All Hands On Dog: Benefits of Physical Contact

The health of your dog’s nervous system is critical to their mental and physical well-being.

Touch and other mechanical means of providing sensory input help maintain and improve the condition of many neural connections throughout the body. 

Why is it so important?

A dog relies on nerves to interpret the world throughout their lifespan. But the most critical times are during puppyhood and the senior years.

All Hands On Dog: Benefits of Physical Contact

Canine nervous system

The nervous system matures during the first weeks and months of a puppy’s life.

At this stage, it is primitive, uninhibited, and has the greatest raw potential.  Here is a time when simple hands-on techniques help prepare your pup for future

  • grooming appointments
  • dental care
  • and handling by a veterinarian

They also provide the tools to focus and fine-tune nerve responses during hunting, field work, agility, and other activities.

Sensory stimulation for puppies

Here are my top recommendations for sensory stimulation of puppies, from 8 weeks to 1 year:

  1. Use the pad of your index finger or pinkie to lightly run along your pup’s gums, under the lip, including the upper and lower gums, 3-4 times around both gum lines, daily.
  2. Use a very soft careful touch with the tip of your thumb or index finger pad to touch the pup’s outer ear canal, in circles.  If they can tolerate it, lightly rub the inner and outer ear flaps too, daily.
  3. Handle each paw, rubbing the top and bottom in a circular manner and between each of their digits (toes) daily.
  4. Gently bend and straighten each paw at the carpus (wrist) and hock (ankle), 3-4 times each, daily.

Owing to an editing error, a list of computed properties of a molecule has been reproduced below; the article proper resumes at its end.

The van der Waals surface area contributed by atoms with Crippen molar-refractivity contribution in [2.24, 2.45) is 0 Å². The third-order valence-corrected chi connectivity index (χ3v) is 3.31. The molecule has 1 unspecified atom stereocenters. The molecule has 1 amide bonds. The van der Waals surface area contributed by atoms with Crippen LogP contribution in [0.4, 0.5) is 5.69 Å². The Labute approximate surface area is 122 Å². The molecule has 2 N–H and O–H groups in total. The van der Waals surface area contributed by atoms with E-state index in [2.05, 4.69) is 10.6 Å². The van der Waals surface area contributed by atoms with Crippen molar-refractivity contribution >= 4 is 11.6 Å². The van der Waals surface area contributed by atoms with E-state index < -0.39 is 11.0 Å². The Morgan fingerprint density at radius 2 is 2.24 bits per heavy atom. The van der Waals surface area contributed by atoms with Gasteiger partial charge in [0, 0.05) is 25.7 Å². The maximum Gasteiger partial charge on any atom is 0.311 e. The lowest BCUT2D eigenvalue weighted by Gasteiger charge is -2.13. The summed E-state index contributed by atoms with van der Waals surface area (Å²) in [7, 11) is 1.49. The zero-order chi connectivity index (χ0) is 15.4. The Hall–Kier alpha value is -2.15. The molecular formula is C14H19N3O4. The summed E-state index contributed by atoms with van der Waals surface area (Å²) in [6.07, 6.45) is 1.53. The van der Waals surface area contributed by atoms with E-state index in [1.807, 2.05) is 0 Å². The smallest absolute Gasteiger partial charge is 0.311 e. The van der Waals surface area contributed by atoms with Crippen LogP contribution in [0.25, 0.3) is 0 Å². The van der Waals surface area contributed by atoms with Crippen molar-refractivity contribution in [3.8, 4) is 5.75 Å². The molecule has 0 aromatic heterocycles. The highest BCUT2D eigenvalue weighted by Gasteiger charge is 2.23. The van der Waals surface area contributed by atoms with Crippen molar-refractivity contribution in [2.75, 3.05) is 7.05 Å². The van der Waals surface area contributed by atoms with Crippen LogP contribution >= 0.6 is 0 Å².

5. Lightly roll the puppy on its side, then onto the back, then onto the other side. Roll them back and forth this way several times. Three times per week
  6. Rotate the toys they play with, and vary the ways you play with them: if using circles chose clockwise, then counter clockwise, figure 8s, etc. Avoid boredom and over-repetition.
  7. Avoid massaging your dog at this young stage of life. Wait until growth plates in the bones are fully closed and the muscles have completed their development.

Stimulating nervous system in older dogs

In contrast, the later years of your dog’s life present a challenge for the nervous system. It tends to slow down and become depressed if not continually stimulated.  

This refers not only to cognitive functions but physical reflex reactions, sleep patterns, emotions, behaviors, etc.

Manual sensory stimulation serves as input signals or impulses, which evoke and trigger a neural response.

These signals maintain the firing mechanism between connections within nerve pathways.  

The flow of information occurs along with tiny gaps between nerves, called synapses. Neurons (nerve cells) release chemical neurotransmitters to bridge these junctions and complete the connection.

Hands-on stimulation

Neurotransmitters are influenced by the hands-on impulses received by the body.